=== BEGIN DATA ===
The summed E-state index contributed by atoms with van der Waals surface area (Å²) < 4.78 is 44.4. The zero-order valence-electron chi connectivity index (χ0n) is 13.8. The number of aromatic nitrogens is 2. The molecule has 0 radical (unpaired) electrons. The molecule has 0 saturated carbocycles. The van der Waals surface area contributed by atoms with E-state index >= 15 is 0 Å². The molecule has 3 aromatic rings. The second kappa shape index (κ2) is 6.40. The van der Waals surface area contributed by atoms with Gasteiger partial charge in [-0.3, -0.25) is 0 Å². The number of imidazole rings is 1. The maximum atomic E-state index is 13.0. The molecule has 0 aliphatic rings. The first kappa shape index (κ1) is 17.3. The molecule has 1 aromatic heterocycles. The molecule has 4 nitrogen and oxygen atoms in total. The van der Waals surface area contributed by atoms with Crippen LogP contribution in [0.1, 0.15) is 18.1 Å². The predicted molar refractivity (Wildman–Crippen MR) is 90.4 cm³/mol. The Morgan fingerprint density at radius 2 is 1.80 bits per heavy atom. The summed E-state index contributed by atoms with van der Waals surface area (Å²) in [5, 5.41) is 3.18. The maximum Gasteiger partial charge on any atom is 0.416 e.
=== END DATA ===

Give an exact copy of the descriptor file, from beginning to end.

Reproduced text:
The summed E-state index contributed by atoms with van der Waals surface area (Å²) < 4.78 is 44.4. The zero-order valence-electron chi connectivity index (χ0n) is 13.8. The number of aromatic nitrogens is 2. The molecule has 0 radical (unpaired) electrons. The molecule has 0 saturated carbocycles. The van der Waals surface area contributed by atoms with E-state index >= 15 is 0 Å². The molecule has 3 aromatic rings. The second kappa shape index (κ2) is 6.40. The van der Waals surface area contributed by atoms with Gasteiger partial charge in [-0.3, -0.25) is 0 Å². The number of imidazole rings is 1. The maximum atomic E-state index is 13.0. The molecule has 0 aliphatic rings. The first kappa shape index (κ1) is 17.3. The molecule has 1 aromatic heterocycles. The molecule has 4 nitrogen and oxygen atoms in total. The van der Waals surface area contributed by atoms with Crippen LogP contribution in [0.1, 0.15) is 18.1 Å². The predicted molar refractivity (Wildman–Crippen MR) is 90.4 cm³/mol. The Morgan fingerprint density at radius 2 is 1.80 bits per heavy atom. The summed E-state index contributed by atoms with van der Waals surface area (Å²) in [5, 5.41) is 3.18. The maximum Gasteiger partial charge on any atom is 0.416 e.